Donald Trump this week filed a $50 million lawsuit alleging that bestselling author Bob Woodward and his publisher Simon & Schuster breached the former president's copyright interests by publishing The Trump Tapes: The Historical Record, an audiobook based on interviews recorded for Woodward’s 2021 book Rage.

"This case centers on Mr. Woodward’s systematic usurpation, manipulation, and exploitation of audio of President Trump gathered in connection with a series of interviews conducted by Mr. Woodward," reads the complaint, filed in federal court in Pensacola, Fla. "Said audio was protected material, subject to various limitations on use and distribution—as a matter of copyright, license, contract, basic principles of the publishing industry, and core values of fairness and consent."

The suit seeks a declaratory judgment acknowledging Trump's "full copyright interest" in the recordings and the works derived from the recordings, and (based on some murky math) "compensatory, punitive damages and disgorgement" of at least $49,980,000.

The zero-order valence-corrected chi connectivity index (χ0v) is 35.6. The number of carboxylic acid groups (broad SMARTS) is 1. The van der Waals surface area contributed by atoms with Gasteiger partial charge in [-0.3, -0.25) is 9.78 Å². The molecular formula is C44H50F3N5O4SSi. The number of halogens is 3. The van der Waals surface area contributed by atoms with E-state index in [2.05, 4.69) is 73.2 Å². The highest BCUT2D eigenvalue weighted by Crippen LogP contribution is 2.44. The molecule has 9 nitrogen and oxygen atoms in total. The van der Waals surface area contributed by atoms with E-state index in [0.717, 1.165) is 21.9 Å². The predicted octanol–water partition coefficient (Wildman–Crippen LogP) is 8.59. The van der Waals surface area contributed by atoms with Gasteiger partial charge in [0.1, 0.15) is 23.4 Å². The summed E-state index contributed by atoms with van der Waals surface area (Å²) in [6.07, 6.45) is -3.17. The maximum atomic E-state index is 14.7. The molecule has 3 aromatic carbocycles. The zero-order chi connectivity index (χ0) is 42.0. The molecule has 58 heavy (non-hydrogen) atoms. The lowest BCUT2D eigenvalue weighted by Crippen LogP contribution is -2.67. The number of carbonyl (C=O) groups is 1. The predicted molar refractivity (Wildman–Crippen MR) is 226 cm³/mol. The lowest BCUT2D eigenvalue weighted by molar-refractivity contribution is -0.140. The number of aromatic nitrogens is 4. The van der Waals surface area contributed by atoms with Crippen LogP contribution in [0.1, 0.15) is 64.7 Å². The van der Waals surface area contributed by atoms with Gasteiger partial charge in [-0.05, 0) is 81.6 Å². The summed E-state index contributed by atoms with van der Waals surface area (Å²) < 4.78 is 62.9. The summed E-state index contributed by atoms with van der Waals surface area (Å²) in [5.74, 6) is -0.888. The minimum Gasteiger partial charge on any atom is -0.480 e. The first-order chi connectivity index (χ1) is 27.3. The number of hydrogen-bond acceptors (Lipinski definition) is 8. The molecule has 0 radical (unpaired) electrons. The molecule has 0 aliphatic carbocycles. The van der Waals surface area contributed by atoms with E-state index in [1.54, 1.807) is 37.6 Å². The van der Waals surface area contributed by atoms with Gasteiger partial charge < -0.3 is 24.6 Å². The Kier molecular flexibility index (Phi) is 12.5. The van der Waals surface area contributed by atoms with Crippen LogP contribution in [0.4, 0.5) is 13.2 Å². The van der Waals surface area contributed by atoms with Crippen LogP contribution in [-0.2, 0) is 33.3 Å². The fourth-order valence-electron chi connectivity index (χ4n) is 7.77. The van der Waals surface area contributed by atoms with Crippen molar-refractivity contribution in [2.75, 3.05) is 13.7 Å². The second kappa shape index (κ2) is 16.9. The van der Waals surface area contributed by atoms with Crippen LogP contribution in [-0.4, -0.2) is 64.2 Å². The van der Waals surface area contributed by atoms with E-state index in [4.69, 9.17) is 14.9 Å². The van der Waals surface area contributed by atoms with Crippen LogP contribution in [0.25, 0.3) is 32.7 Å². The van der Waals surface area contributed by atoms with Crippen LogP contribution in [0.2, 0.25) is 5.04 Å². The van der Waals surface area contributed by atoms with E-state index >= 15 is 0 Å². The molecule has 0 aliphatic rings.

In a joint statement, Woodward and his publisher rejected Trump's claims.

"Former President Trump’s lawsuit is without merit and we will aggressively defend against it," the statement reads. "All these interviews were on the record and recorded with President Trump's knowledge and agreement. Moreover, it is in the public interest to have this historical record in Trump's own words. We are confident that the facts and the law are in our favor."

The suit is the latest legal battle between Trump and S&S. In 2020, Trump's Department of Justice sued to block to block former national security adviser John Bolton’s memoir, The Room Where It Happened. The suit failed, and the book would go on to become a bestseller. After a year of litigation, the DOJ eventually dropped subsequent criminal and civil lawsuits against Bolton.

A month later, Trump unsuccessfully sued Simon & Schuster and his niece, author Mary Trump, in New York state court seeking to block publication of her memoir Too Much and Never Enough: How My Family Created the World’s Most Dangerous Man. The book would go on to sell more than a million copies.

Meanwhile, in a letter last week Trump threatened to sue Simon & Schuster and former New York criminal prosecutor Mark Pomerantz over the forthcoming publication of Pomerantz's People vs. Donald Trump: An Inside Account.